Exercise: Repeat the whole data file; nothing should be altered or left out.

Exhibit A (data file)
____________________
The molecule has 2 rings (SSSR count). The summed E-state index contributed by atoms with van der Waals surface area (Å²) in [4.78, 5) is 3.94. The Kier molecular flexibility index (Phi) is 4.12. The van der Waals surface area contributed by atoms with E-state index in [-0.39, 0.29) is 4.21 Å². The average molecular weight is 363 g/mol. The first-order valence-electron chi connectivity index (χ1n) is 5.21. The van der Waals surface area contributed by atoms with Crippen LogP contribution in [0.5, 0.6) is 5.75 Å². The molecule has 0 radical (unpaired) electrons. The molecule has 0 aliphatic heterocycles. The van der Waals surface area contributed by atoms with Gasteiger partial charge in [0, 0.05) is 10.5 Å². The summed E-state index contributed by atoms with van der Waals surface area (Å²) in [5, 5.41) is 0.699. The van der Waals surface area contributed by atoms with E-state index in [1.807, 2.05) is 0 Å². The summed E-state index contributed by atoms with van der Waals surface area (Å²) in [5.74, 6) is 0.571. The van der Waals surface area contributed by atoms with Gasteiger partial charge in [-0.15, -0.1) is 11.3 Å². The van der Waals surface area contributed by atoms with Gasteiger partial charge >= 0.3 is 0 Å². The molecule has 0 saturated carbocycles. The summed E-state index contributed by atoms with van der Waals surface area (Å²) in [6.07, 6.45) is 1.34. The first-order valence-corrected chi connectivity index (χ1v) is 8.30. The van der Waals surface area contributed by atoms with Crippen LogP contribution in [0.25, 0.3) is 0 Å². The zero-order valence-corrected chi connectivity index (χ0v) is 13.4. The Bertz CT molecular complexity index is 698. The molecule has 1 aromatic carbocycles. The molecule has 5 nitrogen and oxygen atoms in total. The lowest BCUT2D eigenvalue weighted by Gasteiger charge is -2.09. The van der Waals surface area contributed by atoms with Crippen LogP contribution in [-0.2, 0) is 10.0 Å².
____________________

The molecule has 2 rings (SSSR count). The summed E-state index contributed by atoms with van der Waals surface area (Å²) in [4.78, 5) is 3.94. The Kier molecular flexibility index (Phi) is 4.12. The van der Waals surface area contributed by atoms with E-state index in [-0.39, 0.29) is 4.21 Å². The average molecular weight is 363 g/mol. The first-order valence-electron chi connectivity index (χ1n) is 5.21. The van der Waals surface area contributed by atoms with Crippen LogP contribution in [0.5, 0.6) is 5.75 Å². The molecule has 0 radical (unpaired) electrons. The molecule has 0 aliphatic heterocycles. The van der Waals surface area contributed by atoms with Gasteiger partial charge in [0, 0.05) is 10.5 Å². The summed E-state index contributed by atoms with van der Waals surface area (Å²) in [5, 5.41) is 0.699. The van der Waals surface area contributed by atoms with E-state index in [1.807, 2.05) is 0 Å². The summed E-state index contributed by atoms with van der Waals surface area (Å²) in [5.74, 6) is 0.571. The van der Waals surface area contributed by atoms with Gasteiger partial charge in [-0.15, -0.1) is 11.3 Å². The van der Waals surface area contributed by atoms with Gasteiger partial charge >= 0.3 is 0 Å². The molecule has 0 saturated carbocycles. The summed E-state index contributed by atoms with van der Waals surface area (Å²) in [6.07, 6.45) is 1.34. The first-order valence-corrected chi connectivity index (χ1v) is 8.30. The van der Waals surface area contributed by atoms with Crippen LogP contribution in [0.25, 0.3) is 0 Å². The zero-order valence-corrected chi connectivity index (χ0v) is 13.4. The Bertz CT molecular complexity index is 698. The molecule has 1 aromatic carbocycles. The molecule has 5 nitrogen and oxygen atoms in total. The lowest BCUT2D eigenvalue weighted by Gasteiger charge is -2.09. The van der Waals surface area contributed by atoms with Crippen LogP contribution in [-0.2, 0) is 10.0 Å².